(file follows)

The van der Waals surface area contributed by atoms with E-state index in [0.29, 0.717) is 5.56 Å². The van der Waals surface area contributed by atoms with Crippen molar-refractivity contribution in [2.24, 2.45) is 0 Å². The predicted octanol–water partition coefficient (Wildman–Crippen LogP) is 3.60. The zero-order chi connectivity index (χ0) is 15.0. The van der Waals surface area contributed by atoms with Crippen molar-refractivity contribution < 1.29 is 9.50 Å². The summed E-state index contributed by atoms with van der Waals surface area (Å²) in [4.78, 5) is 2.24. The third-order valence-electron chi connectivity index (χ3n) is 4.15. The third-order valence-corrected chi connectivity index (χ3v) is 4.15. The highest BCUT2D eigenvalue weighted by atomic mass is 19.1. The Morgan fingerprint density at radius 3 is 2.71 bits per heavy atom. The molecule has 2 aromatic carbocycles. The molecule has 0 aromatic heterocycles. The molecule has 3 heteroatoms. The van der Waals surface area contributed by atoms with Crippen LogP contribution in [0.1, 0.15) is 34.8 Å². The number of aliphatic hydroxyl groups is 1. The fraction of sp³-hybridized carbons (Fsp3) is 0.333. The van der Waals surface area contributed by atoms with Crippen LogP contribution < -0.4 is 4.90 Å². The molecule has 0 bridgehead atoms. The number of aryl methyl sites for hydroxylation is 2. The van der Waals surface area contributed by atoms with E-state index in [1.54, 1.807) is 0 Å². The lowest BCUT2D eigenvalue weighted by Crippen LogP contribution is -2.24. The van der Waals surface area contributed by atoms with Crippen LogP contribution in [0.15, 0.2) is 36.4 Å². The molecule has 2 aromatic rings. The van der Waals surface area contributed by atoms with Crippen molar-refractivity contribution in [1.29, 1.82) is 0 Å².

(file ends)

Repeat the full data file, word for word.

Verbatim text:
The van der Waals surface area contributed by atoms with E-state index in [0.29, 0.717) is 5.56 Å². The van der Waals surface area contributed by atoms with Crippen molar-refractivity contribution in [2.24, 2.45) is 0 Å². The predicted octanol–water partition coefficient (Wildman–Crippen LogP) is 3.60. The zero-order chi connectivity index (χ0) is 15.0. The van der Waals surface area contributed by atoms with Crippen molar-refractivity contribution < 1.29 is 9.50 Å². The summed E-state index contributed by atoms with van der Waals surface area (Å²) in [4.78, 5) is 2.24. The third-order valence-electron chi connectivity index (χ3n) is 4.15. The third-order valence-corrected chi connectivity index (χ3v) is 4.15. The highest BCUT2D eigenvalue weighted by atomic mass is 19.1. The Morgan fingerprint density at radius 3 is 2.71 bits per heavy atom. The molecule has 2 aromatic carbocycles. The molecule has 0 aromatic heterocycles. The molecule has 3 heteroatoms. The van der Waals surface area contributed by atoms with Crippen LogP contribution in [0.1, 0.15) is 34.8 Å². The number of aliphatic hydroxyl groups is 1. The fraction of sp³-hybridized carbons (Fsp3) is 0.333. The van der Waals surface area contributed by atoms with Crippen LogP contribution < -0.4 is 4.90 Å². The molecule has 0 bridgehead atoms. The number of aryl methyl sites for hydroxylation is 2. The van der Waals surface area contributed by atoms with E-state index in [1.54, 1.807) is 0 Å². The lowest BCUT2D eigenvalue weighted by Crippen LogP contribution is -2.24. The van der Waals surface area contributed by atoms with Crippen LogP contribution in [0.15, 0.2) is 36.4 Å². The molecule has 2 aromatic rings. The van der Waals surface area contributed by atoms with Crippen molar-refractivity contribution in [1.29, 1.82) is 0 Å².